How London's "City" Drives the Oil Sector
I spent the afternoon and early evening yesterday in “The City” – London's sprawling financial district.
As I noted last year in “A 'Tale of Two Cities' for Financing – and Profiting – from Oil,” April 8, 2010, London is the real center for global oil project funding these days.
Despite constrictions in bank credit, debt crises, currency fluctuations, and crude denominated in U.S. dollars rather than British pound sterling, more money continues to be raised for oil within a three-mile radius of the Liverpool Street train station… than any other single place on earth.
I am here in London to brief the Windsor Energy Group, the international assembly of energy leaders founded by a charter from the Queen. The subject is oil market volatility, but the give and take will certainly expand beyond that topic.
This week was also the U.K. launch for my book The Vega Factor, and that has meant interviews and TV appearances.
I've seen one very interesting difference between London and the U.S., when it comes to substantive discussions about oil.
Unlike in the States, financial and economic commentators over here have little interest in putting forward easy solutions to complicated problems. Here, the questions are better, more nuanced, and much more informed.
As a case in point, I may have had the best on-set interview ever yesterday morning…
I did Squawk Box on CNBC Europe from London's fabled Fleet Street.
The studios may be in the middle of where this town's tabloid press stirs up its own brand of controversy, but the questions were – as they say here – spot on, the anchors knowledgeable, and the conversation lively.
Perhaps it is because the ongoing European financial quagmire gives nobody in “The City” much leave to be flippant. Or perhaps it is because the British financial community has operated for some time under siege.
When it comes to oil, there has been another development over the past 11 months elevating the importance of London's City over New York's Wall Street.
We've talked about it a lot, in fact.
The widening spread of the Brent oil benchmark (London's s
tandard) against West Texas Intermediate (WTI, the benchmark traded on the NYMEX in New York) has moved the global oil fulcrum from one coast of the Atlantic… to the other.
Brent now tells us more about what the world's oil sector is doing than does WTI.
Both benchmarks are actually less sour (containing less sulfur) than some 85% of what is traded internationally each day. Yet, despite it being a slightly inferior grade to WTI, Brent has become the choice in more regions as the standard against which actual consignments are priced at discount.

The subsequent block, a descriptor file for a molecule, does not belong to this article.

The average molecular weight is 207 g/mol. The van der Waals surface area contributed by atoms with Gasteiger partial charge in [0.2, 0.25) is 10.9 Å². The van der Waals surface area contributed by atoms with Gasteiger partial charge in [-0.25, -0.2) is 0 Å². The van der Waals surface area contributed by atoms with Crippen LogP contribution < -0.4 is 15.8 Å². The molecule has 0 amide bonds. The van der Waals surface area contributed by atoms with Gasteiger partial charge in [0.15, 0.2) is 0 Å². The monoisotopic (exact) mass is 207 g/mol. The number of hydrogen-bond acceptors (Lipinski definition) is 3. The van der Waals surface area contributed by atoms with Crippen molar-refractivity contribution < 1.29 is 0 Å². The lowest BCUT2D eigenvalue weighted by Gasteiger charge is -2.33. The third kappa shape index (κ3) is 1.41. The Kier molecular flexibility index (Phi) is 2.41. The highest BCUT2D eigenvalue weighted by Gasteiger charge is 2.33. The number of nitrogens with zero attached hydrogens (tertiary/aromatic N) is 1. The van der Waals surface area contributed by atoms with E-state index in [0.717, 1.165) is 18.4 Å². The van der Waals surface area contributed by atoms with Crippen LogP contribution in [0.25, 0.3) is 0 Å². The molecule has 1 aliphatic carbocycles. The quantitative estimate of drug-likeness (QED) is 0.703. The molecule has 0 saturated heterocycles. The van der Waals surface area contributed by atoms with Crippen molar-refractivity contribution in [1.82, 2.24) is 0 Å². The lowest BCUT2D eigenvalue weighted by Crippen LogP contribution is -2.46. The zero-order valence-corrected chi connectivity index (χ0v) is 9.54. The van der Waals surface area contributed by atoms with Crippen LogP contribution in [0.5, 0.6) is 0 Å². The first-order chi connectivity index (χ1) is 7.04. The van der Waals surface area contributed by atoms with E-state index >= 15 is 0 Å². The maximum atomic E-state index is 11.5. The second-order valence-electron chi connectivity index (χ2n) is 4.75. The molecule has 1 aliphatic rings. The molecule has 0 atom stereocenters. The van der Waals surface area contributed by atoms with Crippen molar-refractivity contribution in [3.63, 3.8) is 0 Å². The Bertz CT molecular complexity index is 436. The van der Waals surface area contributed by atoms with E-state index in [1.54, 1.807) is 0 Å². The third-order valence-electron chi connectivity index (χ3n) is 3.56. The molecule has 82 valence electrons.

The sour crude dominating the world trade controls market pricing. It was only a matter of time, therefore, until that simple fact would result in a different way of benchmarking oil.
It has resulted in the rise of a new standard, the Argus Sour Crude Index (ASCI) benchmark, as a more correct reflection of the actual oil traded. (See “The New Oil Index is About to Create Even More Opportunity for Investors,” January 12, 2010.)
Of course, it takes time for a new standard to take hold.
However, once Saudi Arabia announced it would switch its benchmark from WTI to ASCI, followed in quick succession by other OPEC members doing the same thing, it became clear that wherever in the world the new benchmark is calculated, applied, and adjusted will have a significant impact on the oil sector.
That location is London.
Looking over the audience yesterday at my briefing – and examining the sidebar conversations during the informal gatherings that always take place after such affairs – I realized these are the faces of the next power brokers in oil.
Some produce it, some consume it, some finance it… But all operate in the center that is progressively dictating what all that means. It is a center located in London, not New York.
As I write this early in the morning, my thoughts are racing ahead to the next interview in about seven hours. This one is with an impressive young (aren't they all these days?) reporter from the Financial Times.
…it is time to go home.
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